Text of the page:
Apple’s Tim Cook dishes on health, taxes, and the demise of physical currency

“Consumers have been slower than expected to embrace using their phones to pay for goods and services at the cash register,” Shara Tibken reports for CNET. “Yet Apple CEO Tim Cook is still hoping for the demise of physical currency.”

“That’s one of the key takeaways from Cook, who spoke at the company’s annual shareholder meeting Tuesday,” Tibken reports. “Cook also touched on the booming wearables business and the opportunity in health care. Likewise, he addressed the tax reforms passed in December and his vision for the future.”

“‘I’m hoping that I’m still going to be alive to see the elimination of money,’ Cook said during the shareholder meeting. ‘Mobile payments have taken off slower than I personally would have thought if you asked me sitting here a few years ago,’ Cook said,” Tibken reports. “In the US, companies aren’t always motivated to make innovative health care products because they’re focused on what can be reimbursed by Medicare or Medicaid, Cook said. That’s not always in the patient’s best interest, he added.”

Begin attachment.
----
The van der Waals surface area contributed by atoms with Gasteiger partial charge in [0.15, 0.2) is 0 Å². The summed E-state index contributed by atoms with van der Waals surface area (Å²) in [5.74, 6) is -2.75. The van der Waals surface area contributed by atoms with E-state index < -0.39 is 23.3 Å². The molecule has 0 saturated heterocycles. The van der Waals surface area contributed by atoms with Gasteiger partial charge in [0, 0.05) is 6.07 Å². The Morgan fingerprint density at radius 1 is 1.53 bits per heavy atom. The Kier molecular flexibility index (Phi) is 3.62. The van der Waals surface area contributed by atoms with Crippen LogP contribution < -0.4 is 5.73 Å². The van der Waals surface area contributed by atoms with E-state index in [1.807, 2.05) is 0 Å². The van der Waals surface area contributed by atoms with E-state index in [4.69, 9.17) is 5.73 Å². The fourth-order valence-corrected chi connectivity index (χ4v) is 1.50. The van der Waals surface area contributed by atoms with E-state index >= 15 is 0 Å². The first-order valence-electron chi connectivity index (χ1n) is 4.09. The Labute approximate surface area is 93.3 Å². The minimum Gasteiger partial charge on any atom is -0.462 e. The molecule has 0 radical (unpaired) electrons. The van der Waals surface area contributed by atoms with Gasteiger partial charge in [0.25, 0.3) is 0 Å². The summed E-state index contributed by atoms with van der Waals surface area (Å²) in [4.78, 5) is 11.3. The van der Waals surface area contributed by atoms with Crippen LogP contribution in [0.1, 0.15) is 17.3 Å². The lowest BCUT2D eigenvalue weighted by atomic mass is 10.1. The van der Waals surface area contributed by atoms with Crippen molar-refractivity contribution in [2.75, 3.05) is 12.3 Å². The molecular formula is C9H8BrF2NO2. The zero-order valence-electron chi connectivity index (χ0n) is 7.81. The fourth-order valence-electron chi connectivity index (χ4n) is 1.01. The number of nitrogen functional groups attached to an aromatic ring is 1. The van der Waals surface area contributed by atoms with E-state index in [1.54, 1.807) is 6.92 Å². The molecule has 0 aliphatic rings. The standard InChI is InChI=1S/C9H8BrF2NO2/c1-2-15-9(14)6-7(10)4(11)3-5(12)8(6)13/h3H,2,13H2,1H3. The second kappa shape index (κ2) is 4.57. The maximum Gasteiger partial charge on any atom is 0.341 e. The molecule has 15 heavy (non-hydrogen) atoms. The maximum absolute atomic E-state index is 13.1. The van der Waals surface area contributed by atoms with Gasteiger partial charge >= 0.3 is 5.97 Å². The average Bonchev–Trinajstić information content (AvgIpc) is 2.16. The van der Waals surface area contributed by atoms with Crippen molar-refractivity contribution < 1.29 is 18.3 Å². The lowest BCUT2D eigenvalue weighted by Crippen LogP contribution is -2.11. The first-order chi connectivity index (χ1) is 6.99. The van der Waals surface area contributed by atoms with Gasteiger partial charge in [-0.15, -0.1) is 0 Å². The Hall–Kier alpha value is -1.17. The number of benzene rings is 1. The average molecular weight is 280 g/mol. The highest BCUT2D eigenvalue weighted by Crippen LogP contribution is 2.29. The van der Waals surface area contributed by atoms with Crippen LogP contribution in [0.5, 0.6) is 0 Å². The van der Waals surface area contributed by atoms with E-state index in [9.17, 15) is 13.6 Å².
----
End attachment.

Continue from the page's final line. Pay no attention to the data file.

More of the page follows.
“The company will pay $38 billion in taxes to bring the money back to the US. Apple said it plans to invest $30 billion in the US over the next five years by building its new campus and creating 20,000 new jobs,” Tibken reports. “Factoring in current spending, product sales tax and taxes on employees’ wages, Apple said it expects to contribute $350 billion to the US economy over that period.”

Much more in the full article – recommendedhere.

MacDailyNews Take: A good compendium of this year’s shareholders meeting.